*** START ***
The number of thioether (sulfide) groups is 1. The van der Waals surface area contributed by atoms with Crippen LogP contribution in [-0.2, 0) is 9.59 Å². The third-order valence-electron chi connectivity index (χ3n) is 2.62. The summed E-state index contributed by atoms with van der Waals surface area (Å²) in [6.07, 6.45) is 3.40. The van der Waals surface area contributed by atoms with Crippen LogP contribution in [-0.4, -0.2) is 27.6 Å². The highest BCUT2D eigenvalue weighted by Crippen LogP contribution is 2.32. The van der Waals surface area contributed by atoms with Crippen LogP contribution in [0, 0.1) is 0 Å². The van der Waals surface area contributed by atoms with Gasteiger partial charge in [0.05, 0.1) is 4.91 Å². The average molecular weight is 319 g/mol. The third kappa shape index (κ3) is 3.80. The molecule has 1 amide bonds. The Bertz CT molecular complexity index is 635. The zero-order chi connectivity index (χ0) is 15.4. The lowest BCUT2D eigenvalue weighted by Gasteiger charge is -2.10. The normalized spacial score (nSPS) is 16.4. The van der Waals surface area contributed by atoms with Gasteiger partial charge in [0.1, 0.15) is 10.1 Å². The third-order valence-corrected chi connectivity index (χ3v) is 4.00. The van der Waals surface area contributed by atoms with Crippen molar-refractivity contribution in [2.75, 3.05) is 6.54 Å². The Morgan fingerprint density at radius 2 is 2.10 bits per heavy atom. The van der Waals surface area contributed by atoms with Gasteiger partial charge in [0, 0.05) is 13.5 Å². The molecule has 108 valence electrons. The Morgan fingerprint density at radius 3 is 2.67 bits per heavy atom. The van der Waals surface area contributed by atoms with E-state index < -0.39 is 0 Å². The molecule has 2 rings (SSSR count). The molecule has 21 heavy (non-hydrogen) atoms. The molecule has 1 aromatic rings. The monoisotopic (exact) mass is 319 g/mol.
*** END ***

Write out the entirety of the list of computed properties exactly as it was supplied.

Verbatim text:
The number of thioether (sulfide) groups is 1. The van der Waals surface area contributed by atoms with Crippen LogP contribution in [-0.2, 0) is 9.59 Å². The third-order valence-electron chi connectivity index (χ3n) is 2.62. The summed E-state index contributed by atoms with van der Waals surface area (Å²) in [6.07, 6.45) is 3.40. The van der Waals surface area contributed by atoms with Crippen LogP contribution in [-0.4, -0.2) is 27.6 Å². The highest BCUT2D eigenvalue weighted by Crippen LogP contribution is 2.32. The van der Waals surface area contributed by atoms with Crippen LogP contribution in [0, 0.1) is 0 Å². The van der Waals surface area contributed by atoms with Gasteiger partial charge in [0.05, 0.1) is 4.91 Å². The average molecular weight is 319 g/mol. The third kappa shape index (κ3) is 3.80. The molecule has 1 amide bonds. The Bertz CT molecular complexity index is 635. The zero-order chi connectivity index (χ0) is 15.4. The lowest BCUT2D eigenvalue weighted by Gasteiger charge is -2.10. The normalized spacial score (nSPS) is 16.4. The van der Waals surface area contributed by atoms with Gasteiger partial charge in [0.1, 0.15) is 10.1 Å². The third-order valence-corrected chi connectivity index (χ3v) is 4.00. The van der Waals surface area contributed by atoms with Crippen molar-refractivity contribution in [2.75, 3.05) is 6.54 Å². The Morgan fingerprint density at radius 2 is 2.10 bits per heavy atom. The van der Waals surface area contributed by atoms with Gasteiger partial charge in [0, 0.05) is 13.5 Å². The molecule has 108 valence electrons. The Morgan fingerprint density at radius 3 is 2.67 bits per heavy atom. The van der Waals surface area contributed by atoms with E-state index < -0.39 is 0 Å². The molecule has 2 rings (SSSR count). The molecule has 21 heavy (non-hydrogen) atoms. The molecule has 1 aromatic rings. The monoisotopic (exact) mass is 319 g/mol.